As we move through the primary campaign season, observers are noting with increased frequency how the candidates have gotten so nasty towards each other that it might be impossible for Republicans and conservatives to come together when the time is ripe to deal with the greater issue — defeating Hillary Clinton and the Democrats in November.
Donald Trump and Ted Cruz have been particularly vitriolic towards each other of late, leaving some wondering whether those wounds will turn to scars that can't and won't be removed.
W. James Antle III of the Washington Examiner writes, "While Cruz once seemed best positioned to keep Trump and his supporters in the fold — that was certainly his initial strategy — the contest between them has gotten increasingly nasty. That's more Trump's fault than Cruz's, but it doesn't help anyone unite the party in the end.
"'Unity' will be the buzzword as Republicans contemplate their presidential ticket. Right now, it's in short supply."
The "unity" question is an interesting one and certainly relevant at this stage of the race. The bitterness that's been going back-and-forth for several months is definitely taking its toll on both Cruz and Trump as national surveys indicate both of their "unfavorable" ratings have gone up significantly.
This is a serious problem, but not one that can't be fixed. We must remember that we're still in the heat of the primary race and therefore there haven't been many attempts at healing the rifts as of yet.
Those will come, but it will take time. Luckily, I think there're more than enough days and weeks left to allow for recovery.
I liken all the nastiness to the "football training camp" mentality of a campaign. Harkening back to my high school football days, our team trained pretty intensely for about a month prior to the start of the season. During those two-a-day practices, we were basically only beating on each other while running our own plays.
In this scenario, the guy across from you might be your teammate and on your side in the big picture, but when it's a hundred degrees outside and he just stepped on your leg for about the twentieth time in a week, he becomes the enemy pretty quickly.
Why else are there so many fights between teammates during training camp?
Once the season starts, however, the opposing teams become the focus during practice instead of your teammates. There are still a lot of bruises left to heal, but by the time the playoffs roll around, everyone knows who the real enemy is.
Is it so much different in a party primary campaign?
Trump is fond of saying that he hasn't even started to concentrate on Hillary yet, and while that's likely just a bunch of Trump-like bluster, it's basically true. Likewise, Cruz talks a lot about Hillary and the damage the Democrats have done to America, but he's also still engaged in a primary matchup where he's behind and needs to set contrasts with his opponent.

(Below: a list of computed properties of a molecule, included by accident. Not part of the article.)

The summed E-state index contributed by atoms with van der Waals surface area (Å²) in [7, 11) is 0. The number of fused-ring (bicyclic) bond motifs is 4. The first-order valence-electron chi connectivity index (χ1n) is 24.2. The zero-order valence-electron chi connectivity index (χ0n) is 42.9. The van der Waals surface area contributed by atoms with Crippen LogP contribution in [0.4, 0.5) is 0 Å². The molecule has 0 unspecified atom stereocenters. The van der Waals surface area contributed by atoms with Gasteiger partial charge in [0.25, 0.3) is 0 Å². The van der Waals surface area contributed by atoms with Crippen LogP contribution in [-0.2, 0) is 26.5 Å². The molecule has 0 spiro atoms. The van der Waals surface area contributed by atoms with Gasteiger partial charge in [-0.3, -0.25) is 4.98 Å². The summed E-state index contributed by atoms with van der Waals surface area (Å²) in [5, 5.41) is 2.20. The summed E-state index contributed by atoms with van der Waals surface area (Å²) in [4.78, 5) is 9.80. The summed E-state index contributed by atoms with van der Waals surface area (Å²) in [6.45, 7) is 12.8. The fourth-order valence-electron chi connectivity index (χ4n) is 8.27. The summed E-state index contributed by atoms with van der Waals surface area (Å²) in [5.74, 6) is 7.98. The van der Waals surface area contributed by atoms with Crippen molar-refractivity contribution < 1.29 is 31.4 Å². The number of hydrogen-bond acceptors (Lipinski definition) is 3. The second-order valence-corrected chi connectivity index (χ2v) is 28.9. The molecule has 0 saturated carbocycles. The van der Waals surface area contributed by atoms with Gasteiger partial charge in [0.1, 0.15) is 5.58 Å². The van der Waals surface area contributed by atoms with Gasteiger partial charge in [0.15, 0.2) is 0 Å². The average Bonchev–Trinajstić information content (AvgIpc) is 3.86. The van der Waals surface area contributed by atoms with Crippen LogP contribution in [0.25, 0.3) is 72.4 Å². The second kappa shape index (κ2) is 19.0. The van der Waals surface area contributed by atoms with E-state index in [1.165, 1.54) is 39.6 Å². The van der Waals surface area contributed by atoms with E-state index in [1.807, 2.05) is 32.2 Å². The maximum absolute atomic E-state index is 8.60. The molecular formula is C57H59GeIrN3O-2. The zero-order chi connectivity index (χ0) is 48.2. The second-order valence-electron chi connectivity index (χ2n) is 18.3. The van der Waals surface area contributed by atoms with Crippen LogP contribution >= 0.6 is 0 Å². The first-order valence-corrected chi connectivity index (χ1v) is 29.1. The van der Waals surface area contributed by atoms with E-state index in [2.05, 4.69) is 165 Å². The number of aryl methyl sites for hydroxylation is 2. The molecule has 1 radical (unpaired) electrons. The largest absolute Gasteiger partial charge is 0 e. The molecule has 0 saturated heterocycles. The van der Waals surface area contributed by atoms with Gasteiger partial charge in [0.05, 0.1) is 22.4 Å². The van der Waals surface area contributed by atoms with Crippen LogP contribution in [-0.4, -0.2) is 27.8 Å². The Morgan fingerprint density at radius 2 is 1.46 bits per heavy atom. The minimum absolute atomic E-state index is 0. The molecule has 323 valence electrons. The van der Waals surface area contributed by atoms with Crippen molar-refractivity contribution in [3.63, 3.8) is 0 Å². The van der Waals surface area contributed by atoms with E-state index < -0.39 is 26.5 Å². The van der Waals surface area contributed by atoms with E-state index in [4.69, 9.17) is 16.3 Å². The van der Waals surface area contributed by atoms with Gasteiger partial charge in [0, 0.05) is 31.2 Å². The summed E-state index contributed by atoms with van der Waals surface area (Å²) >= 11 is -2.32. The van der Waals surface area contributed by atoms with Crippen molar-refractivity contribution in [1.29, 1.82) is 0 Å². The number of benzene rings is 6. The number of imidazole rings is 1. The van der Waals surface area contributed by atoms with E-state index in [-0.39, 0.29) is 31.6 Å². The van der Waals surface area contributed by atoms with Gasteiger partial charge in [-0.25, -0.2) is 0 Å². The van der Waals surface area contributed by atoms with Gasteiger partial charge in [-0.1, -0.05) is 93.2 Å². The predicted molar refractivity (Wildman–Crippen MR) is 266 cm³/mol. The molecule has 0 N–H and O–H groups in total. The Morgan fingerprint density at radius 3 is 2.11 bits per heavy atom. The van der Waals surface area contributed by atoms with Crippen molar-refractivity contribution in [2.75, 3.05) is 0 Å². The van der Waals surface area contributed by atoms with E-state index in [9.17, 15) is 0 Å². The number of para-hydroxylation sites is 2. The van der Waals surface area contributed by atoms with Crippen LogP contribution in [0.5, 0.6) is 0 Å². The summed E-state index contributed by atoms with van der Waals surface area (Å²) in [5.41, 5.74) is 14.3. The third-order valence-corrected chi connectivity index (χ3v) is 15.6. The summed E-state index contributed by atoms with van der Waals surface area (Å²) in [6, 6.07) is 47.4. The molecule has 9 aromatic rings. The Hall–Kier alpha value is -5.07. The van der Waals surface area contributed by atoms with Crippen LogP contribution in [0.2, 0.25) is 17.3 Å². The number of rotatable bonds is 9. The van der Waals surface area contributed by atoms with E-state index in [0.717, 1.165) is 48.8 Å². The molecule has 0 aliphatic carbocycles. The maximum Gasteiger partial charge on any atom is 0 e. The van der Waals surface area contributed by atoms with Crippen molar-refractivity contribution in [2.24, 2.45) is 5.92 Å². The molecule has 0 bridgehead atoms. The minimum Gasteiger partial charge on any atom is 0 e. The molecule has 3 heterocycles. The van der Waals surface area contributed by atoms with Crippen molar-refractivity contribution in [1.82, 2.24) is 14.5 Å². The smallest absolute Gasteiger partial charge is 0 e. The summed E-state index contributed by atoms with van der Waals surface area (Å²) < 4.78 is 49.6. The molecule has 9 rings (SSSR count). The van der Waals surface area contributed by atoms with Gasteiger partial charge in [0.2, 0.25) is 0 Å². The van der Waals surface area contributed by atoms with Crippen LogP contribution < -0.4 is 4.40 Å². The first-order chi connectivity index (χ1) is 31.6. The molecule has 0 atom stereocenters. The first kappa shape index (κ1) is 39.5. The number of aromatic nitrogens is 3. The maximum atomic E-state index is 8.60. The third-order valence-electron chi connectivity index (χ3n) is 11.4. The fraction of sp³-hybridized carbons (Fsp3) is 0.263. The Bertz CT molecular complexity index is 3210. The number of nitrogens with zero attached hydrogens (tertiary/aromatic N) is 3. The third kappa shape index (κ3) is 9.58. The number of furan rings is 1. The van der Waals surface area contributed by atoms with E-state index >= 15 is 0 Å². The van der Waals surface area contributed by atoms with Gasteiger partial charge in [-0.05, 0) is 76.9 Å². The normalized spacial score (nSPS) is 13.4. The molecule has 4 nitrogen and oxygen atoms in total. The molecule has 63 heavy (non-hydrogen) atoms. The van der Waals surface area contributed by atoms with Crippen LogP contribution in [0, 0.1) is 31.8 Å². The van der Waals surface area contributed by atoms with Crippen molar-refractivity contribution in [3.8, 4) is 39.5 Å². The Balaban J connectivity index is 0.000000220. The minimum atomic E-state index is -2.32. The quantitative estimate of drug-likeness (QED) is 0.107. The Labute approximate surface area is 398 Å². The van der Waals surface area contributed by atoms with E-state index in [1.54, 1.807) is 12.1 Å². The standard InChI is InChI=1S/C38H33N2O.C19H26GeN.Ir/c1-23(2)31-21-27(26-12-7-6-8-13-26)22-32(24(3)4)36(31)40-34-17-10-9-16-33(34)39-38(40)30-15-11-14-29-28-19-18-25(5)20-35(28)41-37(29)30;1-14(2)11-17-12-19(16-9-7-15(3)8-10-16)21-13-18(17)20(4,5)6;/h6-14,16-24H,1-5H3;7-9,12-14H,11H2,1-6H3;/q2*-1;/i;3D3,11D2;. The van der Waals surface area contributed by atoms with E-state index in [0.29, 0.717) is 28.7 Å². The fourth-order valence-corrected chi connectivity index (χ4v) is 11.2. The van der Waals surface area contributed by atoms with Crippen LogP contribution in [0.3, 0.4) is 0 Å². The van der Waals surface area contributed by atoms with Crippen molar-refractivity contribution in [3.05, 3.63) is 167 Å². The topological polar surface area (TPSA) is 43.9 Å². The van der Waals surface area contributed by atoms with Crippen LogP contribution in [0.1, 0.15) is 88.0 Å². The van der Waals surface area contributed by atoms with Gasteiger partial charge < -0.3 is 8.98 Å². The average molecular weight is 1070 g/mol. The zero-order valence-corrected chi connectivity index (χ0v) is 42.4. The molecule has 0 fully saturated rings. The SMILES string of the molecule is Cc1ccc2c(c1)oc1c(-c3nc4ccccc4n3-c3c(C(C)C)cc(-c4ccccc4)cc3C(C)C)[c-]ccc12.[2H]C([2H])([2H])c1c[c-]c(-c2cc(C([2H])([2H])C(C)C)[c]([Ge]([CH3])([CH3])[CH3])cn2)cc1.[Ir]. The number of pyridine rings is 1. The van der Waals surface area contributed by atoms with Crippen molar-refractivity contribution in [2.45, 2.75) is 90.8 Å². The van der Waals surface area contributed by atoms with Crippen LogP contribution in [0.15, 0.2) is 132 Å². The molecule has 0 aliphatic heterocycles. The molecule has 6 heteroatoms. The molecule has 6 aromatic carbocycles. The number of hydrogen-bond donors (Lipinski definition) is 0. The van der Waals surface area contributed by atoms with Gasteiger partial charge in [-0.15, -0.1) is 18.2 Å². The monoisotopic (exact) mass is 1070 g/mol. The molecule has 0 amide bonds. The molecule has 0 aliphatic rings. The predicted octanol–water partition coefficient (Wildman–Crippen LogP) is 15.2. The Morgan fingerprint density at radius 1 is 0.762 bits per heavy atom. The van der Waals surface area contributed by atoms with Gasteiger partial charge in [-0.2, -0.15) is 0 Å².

Hence, there's some negativity. And it can be damaging.
If you don't believe all the back-and-forth have been necessary to some extent, look at John Kasich. He's ahead in opinion polls in hypothetical matchups with Hillary Clinton, yet can't get any traction in the Republican race. Continuing with my football analogy, Kasich is like the water boy who hasn't played very much and remains the favorite of teammates and coaches because he's made friends with everyone on the sidelines without doling out multiple contusions, abrasions and broken bones.
Rest assured, when the party finally settles on a nominee the "team" will turn their focus towards common enemy Hillary Clinton — and there's more than enough stored-up angst to go around.
Hardened from a tough pre-season, the "starters" will be ready to take on anything Clinton can dish out. If they can survive the intensity of training camp, facing a screechy old lady in a game setting will feel like a piece of cake.
And the national electorate will fall in line, too.
Open Convention throws vice president selection process into turmoil ... maybe
With the Republican presidential race far from settled, not much thought or attention has been given thus far to the number two slot on the future party ticket.
Of course there's been some talk about a "unity" ticket between Ted Cruz and Marco Rubio — or even some have suggested John Kasich — but nothing has come from it. The longer the race goes towards the convention, the less likely there will be any certainty regarding a potential vice presidential pick.
With so many unknowns, it could make for a very interesting convention if it's still in question who will join the eventual winner to challenge the Democrats in the fall.
Rebecca Berg of Real Clear Politics reports, "An open Republican convention would not only leave the party's presidential nomination hanging in the balance until July: The question of a running mate for the nominee, a vitally important component of any campaign, could also remain unanswered until the GOP meets in Cleveland, or perhaps even later.
"This variable could create an added element of chaos to an already turbulent convention, possibly forcing a last-minute scramble to name a vice presidential candidate for the freshly minted nominee, or setting up a battle on the convention floor among multiple wannabe running mates."